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Ex-Police Officer Says End War On Drugs.

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US TX: Edu: Speaker Presents Argument Against Drug Prohibition

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URL: http://www.mapinc.or...2/n164/a02.html

Newshawk: Kirk

Votes: 1

Pubdate: Tue, 28 Feb 2012

Source: University Star (Texas State University - San Marcos, Edu)

Copyright: 2012 The University Star

Contact: starletters@txstate.edu

Website: http://www.star.txstate.edu

Details: http://www.mapinc.org/media/4256

Author: Mark Wilson






A retired narcotics detective led students in a brief Q-and-A following a speech on America's "failed" drug war Thursday night.


Russ Jones, ex-narcotics detective, speaks Feb. 23 at the Students for Liberty meeting regarding the United States' "failed" drug war.


Russ Jones has been employed across the world as a drug expert. After fighting against drugs for the majority of his career, he now speaks against their prohibition.


Jones said after being honorably discharged from the military in 1970, he became a police officer.


"As a police officer on the streets, drugs were not a problem," he said.


Jones said gangs and organized crime groups who focus on the distribution of drugs did not exist during his early career. He said senior officers advised him to simply deliver a slap on the wrist to those caught smoking marijuana and tell them not to do it again.


"That was about the time Nixon declared the war on drugs," he said.


Jones became a detective, uncovering and infiltrating criminal groups including La Nuestra Familia and the Hells Angels, who are known for distribution of Methamphetamine.


Jones had so much success that he was invited to countries such as Russia and China to lend a hand with drug issues there.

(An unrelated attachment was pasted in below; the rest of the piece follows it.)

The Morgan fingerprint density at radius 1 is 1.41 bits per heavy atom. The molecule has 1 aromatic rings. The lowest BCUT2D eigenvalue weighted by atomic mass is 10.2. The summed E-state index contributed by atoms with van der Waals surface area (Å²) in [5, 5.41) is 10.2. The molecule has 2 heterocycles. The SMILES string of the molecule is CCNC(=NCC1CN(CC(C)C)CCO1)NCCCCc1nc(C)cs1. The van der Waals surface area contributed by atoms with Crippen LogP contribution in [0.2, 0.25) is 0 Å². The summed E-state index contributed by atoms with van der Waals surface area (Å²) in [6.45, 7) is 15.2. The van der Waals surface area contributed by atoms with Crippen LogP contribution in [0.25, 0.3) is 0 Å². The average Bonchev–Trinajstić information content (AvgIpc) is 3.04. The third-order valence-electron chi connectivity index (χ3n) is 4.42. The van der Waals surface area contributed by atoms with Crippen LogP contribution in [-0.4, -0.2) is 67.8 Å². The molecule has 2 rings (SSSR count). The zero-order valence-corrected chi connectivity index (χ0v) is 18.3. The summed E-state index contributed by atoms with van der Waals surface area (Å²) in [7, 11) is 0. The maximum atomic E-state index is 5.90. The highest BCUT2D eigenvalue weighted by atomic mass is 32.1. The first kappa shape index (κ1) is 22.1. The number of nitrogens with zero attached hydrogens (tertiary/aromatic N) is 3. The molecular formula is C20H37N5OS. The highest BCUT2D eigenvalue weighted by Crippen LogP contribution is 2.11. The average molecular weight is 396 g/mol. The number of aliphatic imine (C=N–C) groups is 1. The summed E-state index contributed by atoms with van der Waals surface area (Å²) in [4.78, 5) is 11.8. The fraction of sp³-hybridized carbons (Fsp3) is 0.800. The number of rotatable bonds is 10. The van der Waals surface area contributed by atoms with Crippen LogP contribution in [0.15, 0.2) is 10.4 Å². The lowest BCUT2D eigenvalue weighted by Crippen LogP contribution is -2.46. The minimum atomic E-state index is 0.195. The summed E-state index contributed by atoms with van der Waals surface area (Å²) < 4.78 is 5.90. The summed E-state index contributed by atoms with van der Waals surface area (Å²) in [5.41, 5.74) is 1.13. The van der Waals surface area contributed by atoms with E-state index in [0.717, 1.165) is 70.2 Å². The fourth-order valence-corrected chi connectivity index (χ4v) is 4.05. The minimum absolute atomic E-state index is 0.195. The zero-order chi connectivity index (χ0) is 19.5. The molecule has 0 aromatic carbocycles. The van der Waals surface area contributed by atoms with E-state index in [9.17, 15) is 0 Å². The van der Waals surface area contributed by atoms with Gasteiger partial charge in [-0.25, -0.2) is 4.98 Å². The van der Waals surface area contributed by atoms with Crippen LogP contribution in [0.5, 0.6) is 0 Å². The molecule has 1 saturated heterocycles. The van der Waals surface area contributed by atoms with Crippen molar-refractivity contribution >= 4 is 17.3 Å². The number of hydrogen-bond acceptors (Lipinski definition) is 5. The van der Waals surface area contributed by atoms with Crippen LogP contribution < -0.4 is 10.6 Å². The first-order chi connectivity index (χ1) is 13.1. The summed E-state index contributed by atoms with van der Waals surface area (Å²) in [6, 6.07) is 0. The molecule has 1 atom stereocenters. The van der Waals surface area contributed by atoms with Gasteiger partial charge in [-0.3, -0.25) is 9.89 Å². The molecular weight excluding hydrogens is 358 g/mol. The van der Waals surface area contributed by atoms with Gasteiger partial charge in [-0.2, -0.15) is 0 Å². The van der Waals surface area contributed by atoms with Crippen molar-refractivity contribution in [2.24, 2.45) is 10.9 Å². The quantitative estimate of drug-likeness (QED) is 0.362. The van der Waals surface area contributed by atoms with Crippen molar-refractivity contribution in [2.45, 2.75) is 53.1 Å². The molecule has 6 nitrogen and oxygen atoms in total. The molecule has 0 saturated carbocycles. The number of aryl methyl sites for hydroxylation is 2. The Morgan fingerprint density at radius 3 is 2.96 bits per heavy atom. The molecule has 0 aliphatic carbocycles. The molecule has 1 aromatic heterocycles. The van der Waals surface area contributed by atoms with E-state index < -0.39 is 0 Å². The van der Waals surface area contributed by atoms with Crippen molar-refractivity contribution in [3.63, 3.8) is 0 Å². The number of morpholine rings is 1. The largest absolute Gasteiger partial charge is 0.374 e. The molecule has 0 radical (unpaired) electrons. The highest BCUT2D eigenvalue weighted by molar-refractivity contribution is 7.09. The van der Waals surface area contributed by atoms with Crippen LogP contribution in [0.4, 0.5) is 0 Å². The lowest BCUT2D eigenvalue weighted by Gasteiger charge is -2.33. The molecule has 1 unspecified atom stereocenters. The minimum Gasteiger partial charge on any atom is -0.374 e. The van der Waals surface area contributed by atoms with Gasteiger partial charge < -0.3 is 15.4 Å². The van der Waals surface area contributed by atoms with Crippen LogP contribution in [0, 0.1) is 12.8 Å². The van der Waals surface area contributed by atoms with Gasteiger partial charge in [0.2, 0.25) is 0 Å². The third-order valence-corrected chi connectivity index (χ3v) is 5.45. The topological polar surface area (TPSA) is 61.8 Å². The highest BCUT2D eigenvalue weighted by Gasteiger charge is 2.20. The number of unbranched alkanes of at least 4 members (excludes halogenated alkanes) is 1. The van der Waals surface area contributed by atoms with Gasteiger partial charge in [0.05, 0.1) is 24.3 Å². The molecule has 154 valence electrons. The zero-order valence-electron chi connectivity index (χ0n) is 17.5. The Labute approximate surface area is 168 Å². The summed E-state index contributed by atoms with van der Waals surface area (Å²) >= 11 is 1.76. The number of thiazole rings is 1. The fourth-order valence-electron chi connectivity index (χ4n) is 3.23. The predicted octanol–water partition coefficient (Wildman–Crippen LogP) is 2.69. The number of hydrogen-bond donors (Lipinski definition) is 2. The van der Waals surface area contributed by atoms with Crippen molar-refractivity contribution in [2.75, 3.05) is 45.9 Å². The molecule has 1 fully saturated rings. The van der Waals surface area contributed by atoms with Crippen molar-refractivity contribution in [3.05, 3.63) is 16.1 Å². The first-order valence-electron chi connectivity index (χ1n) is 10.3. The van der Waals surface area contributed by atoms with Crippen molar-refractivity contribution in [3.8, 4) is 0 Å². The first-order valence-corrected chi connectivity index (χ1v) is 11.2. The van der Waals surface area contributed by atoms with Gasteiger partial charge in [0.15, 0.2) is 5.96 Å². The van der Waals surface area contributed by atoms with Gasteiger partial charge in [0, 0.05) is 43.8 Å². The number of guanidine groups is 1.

However, he said that by 1980, just 10 years later, the drug war had failed by every measurable standard.


"Drugs were cheaper, stronger, more plentiful and more people were using them," he said.


Jones said drug prohibition is no different than alcohol prohibition, a time during which people were driven to very hard liquor with a higher concentration of alcohol.


Jones said when substances are illegal they are often transported and shipped in their most potent form due to the large risks taken by suppliers. What ends up on the streets is extremely powerful.


As a result, people are switching from cocaine to crack and amphetamine to methamphetamine.


Jones is not alone in his negative view on the war on drugs, but said the only real hope for change will come in the form of a grassroots movement due to the political liability of coming out against the drug war.


Some politicians and states have taken steps to reduce the penalties for those caught using drugs such as marijuana. Jones, however, said this "decriminalization" of drugs, a term he does not like to use, only propagates the same problems encountered today.


He said without legalization and taxation, however low the penalties are, the drug trade remains in the hands of cartels and criminals, which leads to violence and criminal activity.


"There are no street gangs today selling batches of gin on our street corners. There are no street gangs today hiring kids to run tobacco from one street corner to the other," he said. "When is the last time you heard of a drive-by shooting between Bud light and Coors?"


Andrew Kaluza, University of Texas-San Antonio student, made the drive from San Antonio to hear Jones speak.


Kaluza said that members of his family are involved in law enforcement entities targeted at drugs.


"I am vehemently against prohibition," he said. "Coming from a family with members in the DEA, border patrol, and a lot of other prohibiting law enforcement wings, I have a hard time at Thanksgiving getting together and talking about this. I find it highly immoral."


Jones said the officers of prohibitive organizations are simply enforcing the law as it written, but the problem is the laws are flawed.


Peter Dirks, president of Texas State's Young Americans for Liberty, said their group worked hand in hand with the National Organization for the Reform of Marijuana Laws to bring Jones to speak at Texas State.


Dirks said that the majority of people incarcerated today are doing time for nonviolent drug offenses.


"I believe in individual rights," he said. "The government should only exist to protect someone else from harm."

MAP posted-by: Matt

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many, many, many... police, politicians, lawyers, doctors, leo organizations, ex-dea, mayors... many reasonable people support a more rational, adult approach to the whole matter... well beyond medical marijuana even.


often they keep quiet until after they retire tho...??? makes you wonder what really drives the prohibition.

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